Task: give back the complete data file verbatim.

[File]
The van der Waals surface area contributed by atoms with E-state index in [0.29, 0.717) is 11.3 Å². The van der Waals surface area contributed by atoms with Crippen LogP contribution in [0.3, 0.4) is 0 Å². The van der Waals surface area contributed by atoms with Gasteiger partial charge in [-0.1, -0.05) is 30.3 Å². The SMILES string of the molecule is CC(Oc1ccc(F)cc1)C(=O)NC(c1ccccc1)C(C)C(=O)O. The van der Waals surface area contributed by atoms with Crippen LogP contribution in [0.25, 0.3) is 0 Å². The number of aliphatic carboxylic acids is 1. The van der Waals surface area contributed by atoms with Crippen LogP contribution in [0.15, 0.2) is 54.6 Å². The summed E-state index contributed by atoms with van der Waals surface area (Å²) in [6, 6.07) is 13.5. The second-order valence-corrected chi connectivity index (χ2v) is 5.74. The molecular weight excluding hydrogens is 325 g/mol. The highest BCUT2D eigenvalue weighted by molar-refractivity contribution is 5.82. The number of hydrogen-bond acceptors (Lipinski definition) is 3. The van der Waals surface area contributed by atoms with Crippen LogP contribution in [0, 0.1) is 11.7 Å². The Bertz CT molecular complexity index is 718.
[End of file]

The van der Waals surface area contributed by atoms with E-state index in [0.29, 0.717) is 11.3 Å². The van der Waals surface area contributed by atoms with Crippen LogP contribution in [0.3, 0.4) is 0 Å². The van der Waals surface area contributed by atoms with Gasteiger partial charge in [-0.1, -0.05) is 30.3 Å². The SMILES string of the molecule is CC(Oc1ccc(F)cc1)C(=O)NC(c1ccccc1)C(C)C(=O)O. The van der Waals surface area contributed by atoms with Crippen LogP contribution in [0.25, 0.3) is 0 Å². The number of aliphatic carboxylic acids is 1. The van der Waals surface area contributed by atoms with Crippen LogP contribution in [0.15, 0.2) is 54.6 Å². The summed E-state index contributed by atoms with van der Waals surface area (Å²) in [6, 6.07) is 13.5. The second-order valence-corrected chi connectivity index (χ2v) is 5.74. The molecular weight excluding hydrogens is 325 g/mol. The highest BCUT2D eigenvalue weighted by molar-refractivity contribution is 5.82. The number of hydrogen-bond acceptors (Lipinski definition) is 3. The van der Waals surface area contributed by atoms with Crippen LogP contribution in [0, 0.1) is 11.7 Å². The Bertz CT molecular complexity index is 718.